Looking across Kuwait and other developing Middle Eastern access markets, unlike the likes of the UAE and KSA, which are already established, the idea of a fully structured modern urban environment is yet to fully develop, says Arslan, such as the building of apartment blocks, shopping malls airports, hospitals and sports complexes that complement each other.
“The increase in these projects will increase the use of machinery in the region and ensure the growth of the market.”
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As in 2021, IPAF’s 2022 Global Powered Access Rental Market Report contains a special focus on the Middle East Gulf Co-operation Council (GCC) countries of Saudi Arabia, UAE and Qatar.
The picture is largely positive in the Middle East, says the report, with the recovery largely tracking the higher end of the European or the US market in 2021. On average across the three countries under study revenue grew by 13%, compared with 13% for France, 15% for the US and 7%, the European average.
This recovery came largely as a result of improved average utilisation and rental rates, driven by the resumption of paused construction projects and new sources of revenue in facilities management.
Total MEWP rental revenue recovered from the lows of the pandemic in all three countries under study, with combined annual revenue reaching $146 million, driven by ongoing infrastructure investment in the region and business generated by the Dubai Expo trade fair in the fourth quarter of the year.
Why Turkey is key to developing the wider MEWP market
A more developed export market will also allow the access sector to flourish through the effective sale of used equipment to countries like Kuwait from Turkey, which will also help to reduce the average age of Turkey-based fleets.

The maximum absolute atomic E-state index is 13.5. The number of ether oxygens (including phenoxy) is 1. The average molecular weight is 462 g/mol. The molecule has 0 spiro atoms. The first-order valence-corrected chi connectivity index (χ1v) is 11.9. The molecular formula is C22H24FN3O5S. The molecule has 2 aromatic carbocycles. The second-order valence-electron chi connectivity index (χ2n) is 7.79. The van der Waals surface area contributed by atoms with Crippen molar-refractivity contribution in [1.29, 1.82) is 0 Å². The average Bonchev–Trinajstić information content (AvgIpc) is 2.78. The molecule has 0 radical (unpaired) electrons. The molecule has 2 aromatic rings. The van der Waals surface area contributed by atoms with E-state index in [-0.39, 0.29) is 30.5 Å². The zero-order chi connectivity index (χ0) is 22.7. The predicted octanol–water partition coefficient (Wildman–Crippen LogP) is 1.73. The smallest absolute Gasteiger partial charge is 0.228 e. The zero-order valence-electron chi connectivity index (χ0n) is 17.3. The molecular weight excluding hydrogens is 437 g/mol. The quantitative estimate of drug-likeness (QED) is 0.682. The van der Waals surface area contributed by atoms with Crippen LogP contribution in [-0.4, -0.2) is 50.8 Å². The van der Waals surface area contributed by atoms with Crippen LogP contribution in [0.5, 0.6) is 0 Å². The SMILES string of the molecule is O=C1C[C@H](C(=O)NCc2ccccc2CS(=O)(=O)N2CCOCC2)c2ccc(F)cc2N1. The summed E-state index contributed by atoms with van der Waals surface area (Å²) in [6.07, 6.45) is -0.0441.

New projects using MEWPs in the region will also encourage developments in specific safety standards.
Osman Gürbüz, deputy rental manager at another major Turkish rental company Fatih Vinç, which also works in Bulgaria and Azebaijan, says the global challenges, such as the supply chain, are affecting all countries in a similar way.
With Turkey being an important gateway to the the Middle East the strength of its own MEWP market is key to the success in wider markets.
“As a result of the worldwide economic fluctuations, Turkey has been affected as well as every country, and thanks to the wide service network we have in the country, we have minimised these negative effects and difficulties.”
Gürbüz also points to the importance of developing industrialisation in countries such as Azebaijan, as has occured in recent years in Turkey.
“MEWPs are needed more and more every day to work in faster and more reliable environments.”
Gürbüz adds. “We think that with the implementation of Rules for Workplace Safety, in Turkey, the growth will increase and the area we serve will expand even more.
“For this reason, we would like to emphasise that growth will occur in the next five years.
“The increase in the number of units we use with each passing year shows that the percentage of need for this equipment type is also increasing.”